Documento de conferencia

Automatically calibrated occupancy sensors for an ambient assisted living system

Journal cp
Integrated Computer-Aided Engineering
  • Volumen: 23
  • Número: 3
  • Fecha: 01 enero 2016
  • Páginas: 287-298
  • ISSN: 18758835 10692509
  • Tipo de fuente: Revista
  • DOI: 10.3233/ICA-160521
  • Tipo de documento: Documento de conferencia
  • Editorial: IOS Press Nieuwe Hemweg 6B Amsterdam 1013 BG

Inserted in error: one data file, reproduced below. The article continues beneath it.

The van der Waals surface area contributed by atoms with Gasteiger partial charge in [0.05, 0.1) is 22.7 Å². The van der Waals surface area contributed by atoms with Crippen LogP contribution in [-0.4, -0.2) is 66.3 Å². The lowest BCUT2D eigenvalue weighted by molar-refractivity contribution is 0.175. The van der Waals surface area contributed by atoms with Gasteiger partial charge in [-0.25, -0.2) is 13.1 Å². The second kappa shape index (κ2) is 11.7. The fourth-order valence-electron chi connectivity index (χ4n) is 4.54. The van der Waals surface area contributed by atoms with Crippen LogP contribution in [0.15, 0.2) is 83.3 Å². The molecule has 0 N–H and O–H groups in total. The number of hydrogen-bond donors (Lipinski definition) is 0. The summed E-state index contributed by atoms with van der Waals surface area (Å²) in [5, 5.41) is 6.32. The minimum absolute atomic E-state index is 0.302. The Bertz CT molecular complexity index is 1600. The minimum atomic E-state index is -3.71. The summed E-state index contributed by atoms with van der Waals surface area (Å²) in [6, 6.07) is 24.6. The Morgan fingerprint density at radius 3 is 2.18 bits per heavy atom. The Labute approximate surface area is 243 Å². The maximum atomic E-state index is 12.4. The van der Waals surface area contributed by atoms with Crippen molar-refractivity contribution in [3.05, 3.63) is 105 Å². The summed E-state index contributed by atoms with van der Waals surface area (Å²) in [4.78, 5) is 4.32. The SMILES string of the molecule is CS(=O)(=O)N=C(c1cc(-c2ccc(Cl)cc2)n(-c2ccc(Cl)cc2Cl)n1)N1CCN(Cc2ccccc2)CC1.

© 2016 - IOS Press and the author(s). Occupancy detection in customary resting places of people living alone at home is a main issue in Ambient Assisted Living (AAL) systems. Typical occupancy sensors are based on pressure-contact mats or load transducers with a predefined threshold which is established during the sensor installation and should be recalibrated manually if the transducer response changes. We propose an automatic calibration algorithm to get an adaptive threshold which makes the sensor robust regarding the transducer degradation, a small shift in the position of the sensor, or any other variation that modifies the characteristic response of the load sensor. An implementation of the k-means clustering algorithm is used over a data window to get adaptive centroids that represent the values associated with each sensor state: occupied and unoccupied. The load threshold for occupancy determination is updated using these centroids. This method has demonstrated to have better percentage of success in the classification between occupancy and no occupancy (success rate) and better error margin than the fixed one. The improvement brought by the proposed adaptive method has been quantified using load data records from occupancy sensors in an AAL system deployed over 10 real homes. Success rates have been satisfactorily increased in every case, as well as error margin, which has been measured by defining a metric for the mean of the deviation of the threshold from the center of the local data. The success rate has been increased from 77.7% to 96% in the best case and from 93% to 98.6% in mean. The deviation of the threshold from the center of the local data, as an inverse measurement of the error margin, has been improved from 24.4% to 0.75% in the best case and from 9.5% to 1.14% in mean.

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